Human Rights Watch (HRW) in Turkey published the statistics associated with Village Guards for the past 17 years. HRW wants the village guard system to come to a halt. The report specifies the incidents annually. HRW built the data from applications made to them and the news. Here is a summary of atrocities committed from 1992 to 2009:
Number of villages burnt down: 38
Number of villages vacated: 14
Rape and harassment: 12
Kidnapping: 22
Assault with firearms: 294
Number of civilians killed: 183
Number of civilians wounded: 259
Number of people went missing at their hands: 2
Number of civilians executed: 50
Number of extortions: 70
Number of people tortured and mistreated: 562
Number of people detained: 59
Number of people forced to suicide: 9
Number of forest arsons: 17

Killing and wounding of civilians

1992-2002: 132 killed, 176 wounded
2003: 12 killed, 17 wounded
2004: 12 killed, 21 wounded
2005: 3 wounded
2006: 3 killed, 9 wounded
2007: 6 killed, 4 wounded
2008: 18 killed, 23 wounded
January-March 2009: 6 wounded
[Zangirt (Bilge) Village massacre included, 2009: 44+3 Dead (3 women were pregnant), 12 wounded as of May 7]

Torture and ill treatment of individuals

1992-2002: 454 people
2003: 30 people
2004: 17 people
2005: 21 people
2006: 11 people
2007: 14 people
2008: 14 people
January-March 2009: 1 person [does leaving 70 children as orphans cause ill treatment? You figure this one out!]
The act that defines village guards' power is kept secret and not shared with the public. A pretty convenient way to keep the heroin trade going, isn't it?

Saturday, 2 May 2009

351 Kurdish Children Killed by Turkish Security Forces

In the past 20 years, 351 Kurdish children and babies were killed by Turkish security forces. The highest number of Kurdish children killed was in 1992. In 1992, the state murdered 115 Kurdish children and babies. Here is a chart showing how many Kurdish children and babies were killed during the past 20 years:
An optimist could claim that the number of children and babies murdered by the state is decreasing. You may think that the fascist forces have developed some compassion toward kids. This is wrong, however. They are just not firing bullets upon children as much now (this may be considered in the EU compliance context!). This statistic doesn't include children who have been beaten, like what happened recently in Colemerg (Hakkari). 16 year old İ.Ş who lost his left eye, 10 year old Ş.B. who's skull has been fractured, and the babies who were hurt because security forces got too trigger happy with their tear gas and repeatedly and randomly keep shooting them into houses are not included in this list. After all, it was the prime minister who said "women, children, whoever it is, the security forces will do whatever is necessary". Compassion just-does-not-mean shooting children with gas canisters nor does it mean beating children to death with butts of weapons then throwing them into prison. Speaking of imprisoning children:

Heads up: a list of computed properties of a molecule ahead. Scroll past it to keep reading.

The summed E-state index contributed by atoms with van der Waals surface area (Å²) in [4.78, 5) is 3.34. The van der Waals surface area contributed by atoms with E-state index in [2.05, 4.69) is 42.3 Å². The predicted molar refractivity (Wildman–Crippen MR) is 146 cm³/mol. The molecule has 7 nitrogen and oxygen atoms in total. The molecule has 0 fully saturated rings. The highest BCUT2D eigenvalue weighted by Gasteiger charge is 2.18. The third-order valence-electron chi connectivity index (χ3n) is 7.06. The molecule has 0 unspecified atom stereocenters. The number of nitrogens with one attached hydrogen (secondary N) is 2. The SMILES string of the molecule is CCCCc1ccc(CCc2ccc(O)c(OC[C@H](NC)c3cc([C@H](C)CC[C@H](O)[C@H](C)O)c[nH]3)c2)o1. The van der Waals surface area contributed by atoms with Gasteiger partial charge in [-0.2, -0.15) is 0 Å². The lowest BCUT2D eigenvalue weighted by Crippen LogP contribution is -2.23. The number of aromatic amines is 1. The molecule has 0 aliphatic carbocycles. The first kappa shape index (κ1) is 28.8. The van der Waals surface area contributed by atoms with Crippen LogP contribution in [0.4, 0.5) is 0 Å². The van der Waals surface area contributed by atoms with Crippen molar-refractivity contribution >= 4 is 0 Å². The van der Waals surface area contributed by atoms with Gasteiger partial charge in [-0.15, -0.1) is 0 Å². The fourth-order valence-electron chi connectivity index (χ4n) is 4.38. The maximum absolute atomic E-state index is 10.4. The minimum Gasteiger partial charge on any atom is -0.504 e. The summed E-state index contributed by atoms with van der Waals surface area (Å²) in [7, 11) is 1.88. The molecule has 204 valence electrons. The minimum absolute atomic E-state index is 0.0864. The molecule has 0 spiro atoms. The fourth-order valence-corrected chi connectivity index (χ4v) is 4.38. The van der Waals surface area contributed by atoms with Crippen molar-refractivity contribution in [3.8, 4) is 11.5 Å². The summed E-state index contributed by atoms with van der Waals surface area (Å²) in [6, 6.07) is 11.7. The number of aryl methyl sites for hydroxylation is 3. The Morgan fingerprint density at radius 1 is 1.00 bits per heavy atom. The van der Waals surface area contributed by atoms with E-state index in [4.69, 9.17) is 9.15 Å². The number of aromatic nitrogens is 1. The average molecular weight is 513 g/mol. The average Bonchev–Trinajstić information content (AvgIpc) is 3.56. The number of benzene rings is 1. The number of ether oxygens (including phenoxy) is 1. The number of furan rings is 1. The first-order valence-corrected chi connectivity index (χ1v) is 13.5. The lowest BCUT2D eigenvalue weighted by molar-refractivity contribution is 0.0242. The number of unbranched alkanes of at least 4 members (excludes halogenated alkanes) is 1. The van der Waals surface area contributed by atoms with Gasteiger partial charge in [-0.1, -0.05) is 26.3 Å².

Over 1,500 [Kurdish] children on trial

In answer to a motion in parliament, Minister of Justice Mehmet Ali Şahin reported that 1,572 [Kurdish] children were put on trial in 2006 and 2007 for “terrorism crimes” under the Turkish Penal Code and the Anti-Terrorism Law. 174 [Kurdish] children were convicted, 92 of them in Diyarbakır [Amed], in the southeast [Kurdistan] of Turkey.

The list of murdered children and babies is below and it tells a story to the careful eye. For example, pay attention to how many people have been killed in March, around Newroz of 1992. Also pay attention to last names. For example, look at 6 and 7 November 1992. It seems they killed whole families.

Detailed list of Kurdish children and babies murdered by the state:
(adapted from http://firatnews.com/index.php?rupel=nuce&nuceID=6884)
day (if known) Month: Name Surname (age), Location

1989 (Total number of children killed: 2)
19 July: Mahmut Yaşar (10), Şırnak
20 September: Fahrettin Ertaş (10), Şırna

1990 (Total number of children killed: 21)
20 March: Abidin Tuncer (10), Cizre
1 April: Berivan Kara (1), Uludere
1 April: Behecan Kara (9), Uludere
31 May: Canan Özen (8), Derik
10 June: Rahime Kayran (10), Basa
10 June: Meryem Kayran (10), Basa
10 June: Taibet Öner (3), Basa
10 June: Vasfiye Öner (10), Basa
10 June: Sait Kahraman (4). Basa
10 June: Hayrettin Öner (5), Basa
10 June: Fatma Kayran (15), Basa
10 June: Mehmet Kayran (5), Basa
10 June: Hüseyin Kayran (3), Basa
10 June: Haniye Özdemir (10,) Basa